July 27 - Putin is Afraid of Liberal Democracy, Not NATO; Ex-CIA Head Sanitizes Report on His Role in Torture; Libya Falls Apart

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We begin with Vladimir Putin doubling down in his support for his proxies in Eastern Ukraine to checkmate gains made by the Ukrainian military. Cathy Young, a contributing editor to Reason magazine and author of “Growing Up in Moscow: Memories of a Soviet Girlhood” joins us to analyze the real cause of Putin’s exaggerated fear of NATO, which is fear of encirclement by more liberal and modernized societies which would then exert pressure on Moscow to follow the same path, an argument made in her latest article at Reason.com “Vladimir Putin’s Circle of Fear”, that we also discuss.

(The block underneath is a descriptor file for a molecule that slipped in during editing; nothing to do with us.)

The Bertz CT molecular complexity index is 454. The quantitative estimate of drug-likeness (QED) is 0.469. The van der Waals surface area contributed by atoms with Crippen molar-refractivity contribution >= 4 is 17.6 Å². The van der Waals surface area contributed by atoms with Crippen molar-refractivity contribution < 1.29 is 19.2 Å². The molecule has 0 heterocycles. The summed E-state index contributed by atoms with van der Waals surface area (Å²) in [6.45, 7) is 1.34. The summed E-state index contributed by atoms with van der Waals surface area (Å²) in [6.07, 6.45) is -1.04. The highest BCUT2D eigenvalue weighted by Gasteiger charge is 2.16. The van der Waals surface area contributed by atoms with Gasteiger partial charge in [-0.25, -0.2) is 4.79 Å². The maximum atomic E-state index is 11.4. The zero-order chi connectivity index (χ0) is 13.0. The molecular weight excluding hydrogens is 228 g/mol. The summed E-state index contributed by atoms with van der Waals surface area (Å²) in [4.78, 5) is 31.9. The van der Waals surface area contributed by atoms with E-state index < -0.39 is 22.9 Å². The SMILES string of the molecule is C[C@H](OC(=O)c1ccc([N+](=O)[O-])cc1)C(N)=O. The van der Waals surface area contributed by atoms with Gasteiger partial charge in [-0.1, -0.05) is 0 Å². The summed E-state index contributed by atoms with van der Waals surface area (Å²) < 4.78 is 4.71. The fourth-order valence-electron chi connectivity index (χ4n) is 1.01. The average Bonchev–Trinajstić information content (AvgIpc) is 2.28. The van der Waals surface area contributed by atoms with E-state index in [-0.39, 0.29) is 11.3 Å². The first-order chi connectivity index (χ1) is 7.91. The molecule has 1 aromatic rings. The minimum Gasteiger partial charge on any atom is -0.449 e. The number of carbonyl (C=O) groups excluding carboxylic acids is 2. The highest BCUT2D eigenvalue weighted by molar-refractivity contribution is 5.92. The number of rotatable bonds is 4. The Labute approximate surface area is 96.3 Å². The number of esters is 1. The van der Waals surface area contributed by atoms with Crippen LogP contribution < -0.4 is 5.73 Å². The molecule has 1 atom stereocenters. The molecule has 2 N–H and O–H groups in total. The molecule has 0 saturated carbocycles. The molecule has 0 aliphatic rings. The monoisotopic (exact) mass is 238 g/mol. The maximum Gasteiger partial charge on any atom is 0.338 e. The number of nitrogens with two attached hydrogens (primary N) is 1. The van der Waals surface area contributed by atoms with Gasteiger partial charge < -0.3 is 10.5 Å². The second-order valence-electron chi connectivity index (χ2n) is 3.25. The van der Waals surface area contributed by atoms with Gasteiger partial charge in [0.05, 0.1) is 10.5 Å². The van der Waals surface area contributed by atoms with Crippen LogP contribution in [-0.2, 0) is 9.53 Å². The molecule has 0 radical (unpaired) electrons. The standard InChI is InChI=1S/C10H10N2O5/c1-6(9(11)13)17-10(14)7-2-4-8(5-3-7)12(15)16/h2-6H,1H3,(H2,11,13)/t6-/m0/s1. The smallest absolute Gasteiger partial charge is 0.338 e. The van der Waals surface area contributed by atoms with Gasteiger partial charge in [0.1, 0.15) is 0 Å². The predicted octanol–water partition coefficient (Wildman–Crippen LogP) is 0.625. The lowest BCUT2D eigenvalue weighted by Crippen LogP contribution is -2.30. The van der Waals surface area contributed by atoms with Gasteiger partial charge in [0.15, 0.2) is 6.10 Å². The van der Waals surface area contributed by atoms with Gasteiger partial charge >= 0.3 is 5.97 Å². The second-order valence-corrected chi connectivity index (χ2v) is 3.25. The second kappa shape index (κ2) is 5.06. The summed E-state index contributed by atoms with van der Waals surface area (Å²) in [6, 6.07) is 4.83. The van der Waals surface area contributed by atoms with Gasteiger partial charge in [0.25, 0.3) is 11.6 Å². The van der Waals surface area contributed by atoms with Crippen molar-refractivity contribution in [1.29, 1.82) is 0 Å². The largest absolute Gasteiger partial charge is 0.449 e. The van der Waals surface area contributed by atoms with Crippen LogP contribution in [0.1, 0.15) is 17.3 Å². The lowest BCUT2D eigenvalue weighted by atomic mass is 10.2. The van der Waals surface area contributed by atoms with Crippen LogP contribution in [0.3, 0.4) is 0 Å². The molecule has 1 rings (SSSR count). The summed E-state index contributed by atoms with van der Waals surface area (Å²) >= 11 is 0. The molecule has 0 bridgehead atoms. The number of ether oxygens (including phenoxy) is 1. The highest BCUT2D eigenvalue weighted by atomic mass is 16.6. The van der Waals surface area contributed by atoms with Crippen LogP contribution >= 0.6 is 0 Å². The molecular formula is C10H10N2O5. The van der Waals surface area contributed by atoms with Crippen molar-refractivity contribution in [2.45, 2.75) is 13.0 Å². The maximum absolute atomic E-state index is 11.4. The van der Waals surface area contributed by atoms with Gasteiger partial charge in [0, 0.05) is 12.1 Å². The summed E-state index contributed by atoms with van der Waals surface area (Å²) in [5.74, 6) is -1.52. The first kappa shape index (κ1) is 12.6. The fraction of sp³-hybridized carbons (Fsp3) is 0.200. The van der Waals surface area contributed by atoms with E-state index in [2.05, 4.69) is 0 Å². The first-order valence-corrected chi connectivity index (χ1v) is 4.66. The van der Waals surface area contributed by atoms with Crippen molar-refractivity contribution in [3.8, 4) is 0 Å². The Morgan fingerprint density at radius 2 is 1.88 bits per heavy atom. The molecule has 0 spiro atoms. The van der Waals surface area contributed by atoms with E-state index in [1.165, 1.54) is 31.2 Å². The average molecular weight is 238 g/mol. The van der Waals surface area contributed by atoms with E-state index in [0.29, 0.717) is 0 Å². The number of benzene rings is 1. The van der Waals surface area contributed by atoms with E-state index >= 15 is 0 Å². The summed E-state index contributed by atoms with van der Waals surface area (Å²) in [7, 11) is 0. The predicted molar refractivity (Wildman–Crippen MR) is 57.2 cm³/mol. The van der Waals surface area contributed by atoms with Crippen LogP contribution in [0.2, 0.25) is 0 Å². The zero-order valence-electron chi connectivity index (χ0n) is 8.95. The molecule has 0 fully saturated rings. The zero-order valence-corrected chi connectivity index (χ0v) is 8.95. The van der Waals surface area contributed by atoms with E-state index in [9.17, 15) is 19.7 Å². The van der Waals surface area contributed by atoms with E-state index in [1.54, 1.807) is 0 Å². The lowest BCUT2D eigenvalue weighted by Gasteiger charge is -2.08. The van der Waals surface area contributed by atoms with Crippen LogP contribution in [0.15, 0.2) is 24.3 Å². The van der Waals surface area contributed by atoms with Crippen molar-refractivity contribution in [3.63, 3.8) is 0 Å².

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Then we examine efforts by the former head of the CIA George Tenet, to sanitize the long-held up and scathingly critical report compiled by the Senate Intelligence Committee on the CIA’s detention and interrogation program. Colonel Lawrence Wilkerson, the former Chief of Staff to Secretary of State Colin Powell, joins us to discuss the extent to which the agency is being allowed to vet the report due out next month, that is very critical of them, and the apparent hundreds of pages that Tenet and other officials have managed to get redacted along with slow-walking the declassification process, which has prompted Senator Ron Wyden to complain that “this report should have been public yesterday, and attempts to disrupt and delay it are unacceptable.”